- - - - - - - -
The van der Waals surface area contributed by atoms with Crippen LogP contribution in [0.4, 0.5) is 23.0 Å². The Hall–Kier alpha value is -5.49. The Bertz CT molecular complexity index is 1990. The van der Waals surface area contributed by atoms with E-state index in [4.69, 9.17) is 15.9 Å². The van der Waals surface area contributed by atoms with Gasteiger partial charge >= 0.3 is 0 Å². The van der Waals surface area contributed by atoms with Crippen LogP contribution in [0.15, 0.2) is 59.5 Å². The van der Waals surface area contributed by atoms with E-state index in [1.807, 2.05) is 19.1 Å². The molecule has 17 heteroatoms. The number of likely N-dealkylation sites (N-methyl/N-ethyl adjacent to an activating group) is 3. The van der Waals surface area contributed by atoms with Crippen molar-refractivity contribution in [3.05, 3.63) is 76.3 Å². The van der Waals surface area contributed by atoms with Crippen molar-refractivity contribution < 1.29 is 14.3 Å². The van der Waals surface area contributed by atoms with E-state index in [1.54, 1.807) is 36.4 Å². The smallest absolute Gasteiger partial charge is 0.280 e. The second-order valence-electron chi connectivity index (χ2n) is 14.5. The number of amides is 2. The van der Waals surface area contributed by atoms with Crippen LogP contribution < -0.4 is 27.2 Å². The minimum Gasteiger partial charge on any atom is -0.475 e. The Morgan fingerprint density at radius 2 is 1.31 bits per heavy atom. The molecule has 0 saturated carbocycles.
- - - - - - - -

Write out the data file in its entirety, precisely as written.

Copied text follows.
The van der Waals surface area contributed by atoms with Crippen LogP contribution in [0.4, 0.5) is 23.0 Å². The Hall–Kier alpha value is -5.49. The Bertz CT molecular complexity index is 1990. The van der Waals surface area contributed by atoms with E-state index in [4.69, 9.17) is 15.9 Å². The van der Waals surface area contributed by atoms with Gasteiger partial charge >= 0.3 is 0 Å². The van der Waals surface area contributed by atoms with Crippen LogP contribution in [0.15, 0.2) is 59.5 Å². The van der Waals surface area contributed by atoms with E-state index in [1.807, 2.05) is 19.1 Å². The molecule has 17 heteroatoms. The number of likely N-dealkylation sites (N-methyl/N-ethyl adjacent to an activating group) is 3. The van der Waals surface area contributed by atoms with Crippen molar-refractivity contribution in [3.05, 3.63) is 76.3 Å². The van der Waals surface area contributed by atoms with Crippen molar-refractivity contribution < 1.29 is 14.3 Å². The van der Waals surface area contributed by atoms with E-state index in [1.54, 1.807) is 36.4 Å². The smallest absolute Gasteiger partial charge is 0.280 e. The second-order valence-electron chi connectivity index (χ2n) is 14.5. The number of amides is 2. The van der Waals surface area contributed by atoms with Crippen LogP contribution < -0.4 is 27.2 Å². The minimum Gasteiger partial charge on any atom is -0.475 e. The Morgan fingerprint density at radius 2 is 1.31 bits per heavy atom. The molecule has 0 saturated carbocycles.